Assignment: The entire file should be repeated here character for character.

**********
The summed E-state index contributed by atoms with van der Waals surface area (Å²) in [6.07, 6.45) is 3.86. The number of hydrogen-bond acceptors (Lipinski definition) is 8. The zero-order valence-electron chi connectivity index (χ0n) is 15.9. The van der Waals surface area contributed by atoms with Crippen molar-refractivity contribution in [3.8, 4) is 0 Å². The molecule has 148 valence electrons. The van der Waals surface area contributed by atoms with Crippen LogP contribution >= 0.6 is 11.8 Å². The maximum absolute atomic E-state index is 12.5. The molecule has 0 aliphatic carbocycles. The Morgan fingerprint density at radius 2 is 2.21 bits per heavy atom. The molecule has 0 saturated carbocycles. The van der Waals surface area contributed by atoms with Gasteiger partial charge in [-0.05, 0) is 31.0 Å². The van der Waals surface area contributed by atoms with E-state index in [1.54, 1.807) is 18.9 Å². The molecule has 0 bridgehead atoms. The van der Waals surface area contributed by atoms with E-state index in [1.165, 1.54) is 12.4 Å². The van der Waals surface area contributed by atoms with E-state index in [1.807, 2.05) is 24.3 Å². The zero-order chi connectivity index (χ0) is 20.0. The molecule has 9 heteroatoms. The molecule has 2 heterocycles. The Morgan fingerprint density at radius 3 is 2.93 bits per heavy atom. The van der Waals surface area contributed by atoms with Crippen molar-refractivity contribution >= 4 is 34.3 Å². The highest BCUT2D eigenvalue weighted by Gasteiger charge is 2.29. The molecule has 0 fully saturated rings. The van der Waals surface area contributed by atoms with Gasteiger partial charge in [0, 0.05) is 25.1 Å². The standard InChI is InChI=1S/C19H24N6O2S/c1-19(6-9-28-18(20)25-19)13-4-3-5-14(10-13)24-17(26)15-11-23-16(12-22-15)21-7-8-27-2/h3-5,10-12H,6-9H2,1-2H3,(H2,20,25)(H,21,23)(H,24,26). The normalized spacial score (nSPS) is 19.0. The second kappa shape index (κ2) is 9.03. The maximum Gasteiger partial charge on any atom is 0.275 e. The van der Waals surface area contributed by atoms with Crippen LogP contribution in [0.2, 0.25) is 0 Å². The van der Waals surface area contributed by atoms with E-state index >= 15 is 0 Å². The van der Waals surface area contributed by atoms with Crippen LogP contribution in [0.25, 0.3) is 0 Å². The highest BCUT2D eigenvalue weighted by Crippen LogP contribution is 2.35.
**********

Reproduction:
The summed E-state index contributed by atoms with van der Waals surface area (Å²) in [6.07, 6.45) is 3.86. The number of hydrogen-bond acceptors (Lipinski definition) is 8. The zero-order valence-electron chi connectivity index (χ0n) is 15.9. The van der Waals surface area contributed by atoms with Crippen molar-refractivity contribution in [3.8, 4) is 0 Å². The molecule has 148 valence electrons. The van der Waals surface area contributed by atoms with Crippen LogP contribution >= 0.6 is 11.8 Å². The maximum absolute atomic E-state index is 12.5. The molecule has 0 aliphatic carbocycles. The Morgan fingerprint density at radius 2 is 2.21 bits per heavy atom. The molecule has 0 saturated carbocycles. The van der Waals surface area contributed by atoms with Gasteiger partial charge in [-0.05, 0) is 31.0 Å². The van der Waals surface area contributed by atoms with E-state index in [1.54, 1.807) is 18.9 Å². The molecule has 0 bridgehead atoms. The van der Waals surface area contributed by atoms with E-state index in [1.165, 1.54) is 12.4 Å². The van der Waals surface area contributed by atoms with E-state index in [1.807, 2.05) is 24.3 Å². The zero-order chi connectivity index (χ0) is 20.0. The molecule has 9 heteroatoms. The molecule has 2 heterocycles. The Morgan fingerprint density at radius 3 is 2.93 bits per heavy atom. The van der Waals surface area contributed by atoms with Crippen molar-refractivity contribution >= 4 is 34.3 Å². The highest BCUT2D eigenvalue weighted by Gasteiger charge is 2.29. The molecule has 0 fully saturated rings. The van der Waals surface area contributed by atoms with Gasteiger partial charge in [0, 0.05) is 25.1 Å². The standard InChI is InChI=1S/C19H24N6O2S/c1-19(6-9-28-18(20)25-19)13-4-3-5-14(10-13)24-17(26)15-11-23-16(12-22-15)21-7-8-27-2/h3-5,10-12H,6-9H2,1-2H3,(H2,20,25)(H,21,23)(H,24,26). The normalized spacial score (nSPS) is 19.0. The second kappa shape index (κ2) is 9.03. The maximum Gasteiger partial charge on any atom is 0.275 e. The van der Waals surface area contributed by atoms with Crippen LogP contribution in [0.2, 0.25) is 0 Å². The van der Waals surface area contributed by atoms with E-state index >= 15 is 0 Å². The van der Waals surface area contributed by atoms with Crippen LogP contribution in [0.25, 0.3) is 0 Å². The highest BCUT2D eigenvalue weighted by Crippen LogP contribution is 2.35.